a really cute purple dealie I bought at Barnes and Noble, which I decided, during the last month of the year, to start carryin around) and made a note of the date.
“We’ll be right there,” I said.

And we were. Despite my jacked-up directional skills (and ignoring the fact that my sister had begged us to leave in good time because the auditorium is as small as the elementary school auditoriums everywhere), we got to the school in good time. My sister had saved seats for everybody, including my mother, whom we all knew wasn’t coming.
“You know she doesn’t drive at night,” my brother-in-law said. (Grandmama had Xenophobia by Proxy, and it manifests itself in surprising ways.) It was a small auditorium, the cafeteria, actually, and it looked like every parent, grandparent, auntie, uncle and sibling, each wielding disposable cameras, digitals, and video cams, was in attendance that night. A babble of conversation ended when the chorus filed in and stood on risers; each child was dressed in a white blouse or shirt, of various and sundry fanciness, and black pants or skirt, depending upon the gender. All kinds of fancy do’s and fresh cuts were the order of the day, as well as many versions of the Glassy-Eyed Expression.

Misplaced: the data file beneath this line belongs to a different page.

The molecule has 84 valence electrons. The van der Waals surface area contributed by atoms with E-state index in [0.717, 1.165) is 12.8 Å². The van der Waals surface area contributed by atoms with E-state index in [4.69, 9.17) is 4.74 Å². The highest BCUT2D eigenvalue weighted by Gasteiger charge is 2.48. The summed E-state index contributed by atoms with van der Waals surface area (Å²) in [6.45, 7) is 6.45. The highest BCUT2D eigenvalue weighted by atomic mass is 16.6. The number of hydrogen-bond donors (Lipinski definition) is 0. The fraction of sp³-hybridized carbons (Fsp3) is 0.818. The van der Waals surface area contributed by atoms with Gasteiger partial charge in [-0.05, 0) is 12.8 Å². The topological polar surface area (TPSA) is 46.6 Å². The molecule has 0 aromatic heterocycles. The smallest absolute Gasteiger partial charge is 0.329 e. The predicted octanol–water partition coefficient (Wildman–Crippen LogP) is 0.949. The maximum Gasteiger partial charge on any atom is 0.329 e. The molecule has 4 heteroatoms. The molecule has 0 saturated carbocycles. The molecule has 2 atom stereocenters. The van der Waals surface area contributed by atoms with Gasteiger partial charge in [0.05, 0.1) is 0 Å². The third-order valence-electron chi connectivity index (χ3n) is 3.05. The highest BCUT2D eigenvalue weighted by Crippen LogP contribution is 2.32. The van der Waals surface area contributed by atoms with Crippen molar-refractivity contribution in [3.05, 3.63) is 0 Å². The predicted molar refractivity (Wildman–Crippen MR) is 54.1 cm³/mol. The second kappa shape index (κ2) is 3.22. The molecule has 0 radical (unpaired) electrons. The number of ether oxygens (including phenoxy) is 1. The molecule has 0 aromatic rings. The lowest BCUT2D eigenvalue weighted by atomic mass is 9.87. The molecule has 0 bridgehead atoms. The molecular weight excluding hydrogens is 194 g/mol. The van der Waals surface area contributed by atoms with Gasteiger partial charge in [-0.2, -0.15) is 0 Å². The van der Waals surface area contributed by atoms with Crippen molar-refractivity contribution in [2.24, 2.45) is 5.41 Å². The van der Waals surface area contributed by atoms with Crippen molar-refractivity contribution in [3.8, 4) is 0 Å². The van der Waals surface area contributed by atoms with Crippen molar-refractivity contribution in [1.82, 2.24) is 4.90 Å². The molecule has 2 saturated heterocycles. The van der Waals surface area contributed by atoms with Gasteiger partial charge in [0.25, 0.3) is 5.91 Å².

Auntie’s Favorite Nepphie caught the eyes of his family members, grinned, and then tried to stop grinning. His chorus teacher signaled to the first child. Every song had a reading, an introduction, and at least one soloist. The first song was “Jingle Jive,” and the children sang a version of the “Christmas” song I hate most. Between “Jingle Jive” and “A Time for Peace” --AFN’s solo-- were six other songs, most written by someone named Jennings. At
$40 a “kit,” Jennings makes me consider writing children’s music instead of children’s stories. Doesn’t seem that difficult: the lyrics to “Hannukah, Hannukah” were mostly “Hannukah, Hannukah, Hannukah, Hannukah. . . .” The lyrics to “Oh, Kwanzaa” were “Oh, Kwanzaa, Kwanzaa, Kwanzaa. . . .”